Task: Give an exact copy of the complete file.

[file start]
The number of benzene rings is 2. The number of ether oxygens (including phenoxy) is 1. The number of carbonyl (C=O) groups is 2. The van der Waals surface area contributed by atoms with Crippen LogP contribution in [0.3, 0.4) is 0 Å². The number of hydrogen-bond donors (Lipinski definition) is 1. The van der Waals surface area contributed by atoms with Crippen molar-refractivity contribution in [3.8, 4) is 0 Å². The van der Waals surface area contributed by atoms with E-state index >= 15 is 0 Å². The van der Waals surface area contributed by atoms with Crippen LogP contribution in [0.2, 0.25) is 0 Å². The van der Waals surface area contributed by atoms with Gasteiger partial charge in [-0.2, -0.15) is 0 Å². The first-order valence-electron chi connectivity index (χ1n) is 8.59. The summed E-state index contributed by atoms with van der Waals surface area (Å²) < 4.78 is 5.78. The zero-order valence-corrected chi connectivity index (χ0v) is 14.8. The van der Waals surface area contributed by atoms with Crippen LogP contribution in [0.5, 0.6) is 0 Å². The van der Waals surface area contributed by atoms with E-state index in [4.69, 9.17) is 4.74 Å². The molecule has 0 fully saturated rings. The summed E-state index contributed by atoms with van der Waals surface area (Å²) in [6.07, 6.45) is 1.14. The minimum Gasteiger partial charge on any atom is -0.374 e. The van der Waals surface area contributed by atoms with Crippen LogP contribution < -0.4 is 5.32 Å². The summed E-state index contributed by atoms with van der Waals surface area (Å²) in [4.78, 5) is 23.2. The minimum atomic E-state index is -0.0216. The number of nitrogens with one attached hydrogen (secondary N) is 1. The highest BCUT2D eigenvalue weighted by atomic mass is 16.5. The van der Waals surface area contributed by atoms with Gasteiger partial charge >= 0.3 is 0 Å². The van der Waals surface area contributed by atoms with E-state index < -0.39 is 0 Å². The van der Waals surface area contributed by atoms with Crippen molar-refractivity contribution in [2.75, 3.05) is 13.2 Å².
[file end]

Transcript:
The number of benzene rings is 2. The number of ether oxygens (including phenoxy) is 1. The number of carbonyl (C=O) groups is 2. The van der Waals surface area contributed by atoms with Crippen LogP contribution in [0.3, 0.4) is 0 Å². The number of hydrogen-bond donors (Lipinski definition) is 1. The van der Waals surface area contributed by atoms with Crippen molar-refractivity contribution in [3.8, 4) is 0 Å². The van der Waals surface area contributed by atoms with E-state index >= 15 is 0 Å². The van der Waals surface area contributed by atoms with Crippen LogP contribution in [0.2, 0.25) is 0 Å². The van der Waals surface area contributed by atoms with Gasteiger partial charge in [-0.2, -0.15) is 0 Å². The first-order valence-electron chi connectivity index (χ1n) is 8.59. The summed E-state index contributed by atoms with van der Waals surface area (Å²) < 4.78 is 5.78. The zero-order valence-corrected chi connectivity index (χ0v) is 14.8. The van der Waals surface area contributed by atoms with Crippen LogP contribution in [0.5, 0.6) is 0 Å². The van der Waals surface area contributed by atoms with E-state index in [4.69, 9.17) is 4.74 Å². The molecule has 0 fully saturated rings. The summed E-state index contributed by atoms with van der Waals surface area (Å²) in [6.07, 6.45) is 1.14. The minimum Gasteiger partial charge on any atom is -0.374 e. The van der Waals surface area contributed by atoms with Crippen LogP contribution < -0.4 is 5.32 Å². The summed E-state index contributed by atoms with van der Waals surface area (Å²) in [4.78, 5) is 23.2. The minimum atomic E-state index is -0.0216. The number of nitrogens with one attached hydrogen (secondary N) is 1. The highest BCUT2D eigenvalue weighted by atomic mass is 16.5. The van der Waals surface area contributed by atoms with Gasteiger partial charge >= 0.3 is 0 Å². The van der Waals surface area contributed by atoms with E-state index < -0.39 is 0 Å². The van der Waals surface area contributed by atoms with Crippen molar-refractivity contribution in [2.75, 3.05) is 13.2 Å².